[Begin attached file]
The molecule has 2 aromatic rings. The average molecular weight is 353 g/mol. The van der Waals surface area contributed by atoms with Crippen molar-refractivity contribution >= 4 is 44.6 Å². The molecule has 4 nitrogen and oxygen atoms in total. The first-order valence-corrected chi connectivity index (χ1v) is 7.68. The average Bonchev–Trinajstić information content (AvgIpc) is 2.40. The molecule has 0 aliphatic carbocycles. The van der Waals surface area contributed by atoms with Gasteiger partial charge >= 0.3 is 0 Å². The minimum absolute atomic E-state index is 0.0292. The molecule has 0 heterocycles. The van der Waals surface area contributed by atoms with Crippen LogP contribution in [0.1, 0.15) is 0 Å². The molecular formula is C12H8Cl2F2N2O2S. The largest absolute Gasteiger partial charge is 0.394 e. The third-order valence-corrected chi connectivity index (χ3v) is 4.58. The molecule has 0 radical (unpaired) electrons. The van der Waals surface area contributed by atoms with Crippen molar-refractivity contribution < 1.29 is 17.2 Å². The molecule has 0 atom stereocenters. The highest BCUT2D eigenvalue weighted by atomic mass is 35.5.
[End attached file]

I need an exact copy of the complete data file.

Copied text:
The molecule has 2 aromatic rings. The average molecular weight is 353 g/mol. The van der Waals surface area contributed by atoms with Crippen molar-refractivity contribution >= 4 is 44.6 Å². The molecule has 4 nitrogen and oxygen atoms in total. The first-order valence-corrected chi connectivity index (χ1v) is 7.68. The average Bonchev–Trinajstić information content (AvgIpc) is 2.40. The molecule has 0 aliphatic carbocycles. The van der Waals surface area contributed by atoms with Gasteiger partial charge >= 0.3 is 0 Å². The minimum absolute atomic E-state index is 0.0292. The molecule has 0 heterocycles. The van der Waals surface area contributed by atoms with Crippen LogP contribution in [0.1, 0.15) is 0 Å². The molecular formula is C12H8Cl2F2N2O2S. The largest absolute Gasteiger partial charge is 0.394 e. The third-order valence-corrected chi connectivity index (χ3v) is 4.58. The molecule has 0 radical (unpaired) electrons. The van der Waals surface area contributed by atoms with Crippen molar-refractivity contribution < 1.29 is 17.2 Å². The molecule has 0 atom stereocenters. The highest BCUT2D eigenvalue weighted by atomic mass is 35.5.